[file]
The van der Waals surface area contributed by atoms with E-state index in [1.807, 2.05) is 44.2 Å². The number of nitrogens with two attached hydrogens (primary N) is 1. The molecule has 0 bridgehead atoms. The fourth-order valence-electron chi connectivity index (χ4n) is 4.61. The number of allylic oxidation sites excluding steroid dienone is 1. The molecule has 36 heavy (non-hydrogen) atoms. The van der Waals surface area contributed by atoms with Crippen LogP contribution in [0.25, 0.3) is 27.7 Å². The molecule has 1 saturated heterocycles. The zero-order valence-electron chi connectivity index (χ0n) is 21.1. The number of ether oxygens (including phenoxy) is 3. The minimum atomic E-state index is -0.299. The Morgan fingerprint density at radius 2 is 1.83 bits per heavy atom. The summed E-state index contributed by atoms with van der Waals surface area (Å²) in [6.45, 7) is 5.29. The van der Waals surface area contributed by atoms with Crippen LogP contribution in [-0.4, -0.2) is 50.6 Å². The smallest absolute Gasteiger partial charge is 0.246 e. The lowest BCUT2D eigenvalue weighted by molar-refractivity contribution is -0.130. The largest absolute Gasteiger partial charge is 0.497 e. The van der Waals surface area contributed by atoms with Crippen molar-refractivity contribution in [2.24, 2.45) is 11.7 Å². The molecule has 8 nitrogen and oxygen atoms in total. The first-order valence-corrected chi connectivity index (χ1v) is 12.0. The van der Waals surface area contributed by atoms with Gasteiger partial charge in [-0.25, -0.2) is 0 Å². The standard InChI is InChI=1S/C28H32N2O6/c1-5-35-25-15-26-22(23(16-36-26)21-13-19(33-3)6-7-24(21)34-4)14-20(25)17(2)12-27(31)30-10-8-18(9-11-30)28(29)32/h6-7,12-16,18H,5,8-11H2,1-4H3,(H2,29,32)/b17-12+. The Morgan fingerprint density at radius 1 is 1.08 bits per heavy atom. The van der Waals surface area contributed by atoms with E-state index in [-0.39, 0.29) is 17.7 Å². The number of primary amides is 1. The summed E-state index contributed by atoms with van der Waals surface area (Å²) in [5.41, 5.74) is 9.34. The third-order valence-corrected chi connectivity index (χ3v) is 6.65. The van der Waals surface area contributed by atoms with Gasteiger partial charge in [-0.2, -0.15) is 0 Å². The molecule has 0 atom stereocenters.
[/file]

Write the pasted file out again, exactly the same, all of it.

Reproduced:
The van der Waals surface area contributed by atoms with E-state index in [1.807, 2.05) is 44.2 Å². The number of nitrogens with two attached hydrogens (primary N) is 1. The molecule has 0 bridgehead atoms. The fourth-order valence-electron chi connectivity index (χ4n) is 4.61. The number of allylic oxidation sites excluding steroid dienone is 1. The molecule has 36 heavy (non-hydrogen) atoms. The van der Waals surface area contributed by atoms with Crippen LogP contribution in [0.25, 0.3) is 27.7 Å². The molecule has 1 saturated heterocycles. The zero-order valence-electron chi connectivity index (χ0n) is 21.1. The number of ether oxygens (including phenoxy) is 3. The minimum atomic E-state index is -0.299. The Morgan fingerprint density at radius 2 is 1.83 bits per heavy atom. The summed E-state index contributed by atoms with van der Waals surface area (Å²) in [6.45, 7) is 5.29. The van der Waals surface area contributed by atoms with Crippen LogP contribution in [-0.4, -0.2) is 50.6 Å². The smallest absolute Gasteiger partial charge is 0.246 e. The lowest BCUT2D eigenvalue weighted by molar-refractivity contribution is -0.130. The largest absolute Gasteiger partial charge is 0.497 e. The van der Waals surface area contributed by atoms with Crippen molar-refractivity contribution in [2.24, 2.45) is 11.7 Å². The molecule has 8 nitrogen and oxygen atoms in total. The first-order valence-corrected chi connectivity index (χ1v) is 12.0. The van der Waals surface area contributed by atoms with Gasteiger partial charge in [-0.25, -0.2) is 0 Å². The standard InChI is InChI=1S/C28H32N2O6/c1-5-35-25-15-26-22(23(16-36-26)21-13-19(33-3)6-7-24(21)34-4)14-20(25)17(2)12-27(31)30-10-8-18(9-11-30)28(29)32/h6-7,12-16,18H,5,8-11H2,1-4H3,(H2,29,32)/b17-12+. The Morgan fingerprint density at radius 1 is 1.08 bits per heavy atom. The van der Waals surface area contributed by atoms with E-state index in [-0.39, 0.29) is 17.7 Å². The number of primary amides is 1. The summed E-state index contributed by atoms with van der Waals surface area (Å²) in [5.41, 5.74) is 9.34. The third-order valence-corrected chi connectivity index (χ3v) is 6.65. The van der Waals surface area contributed by atoms with Gasteiger partial charge in [-0.2, -0.15) is 0 Å². The molecule has 0 atom stereocenters.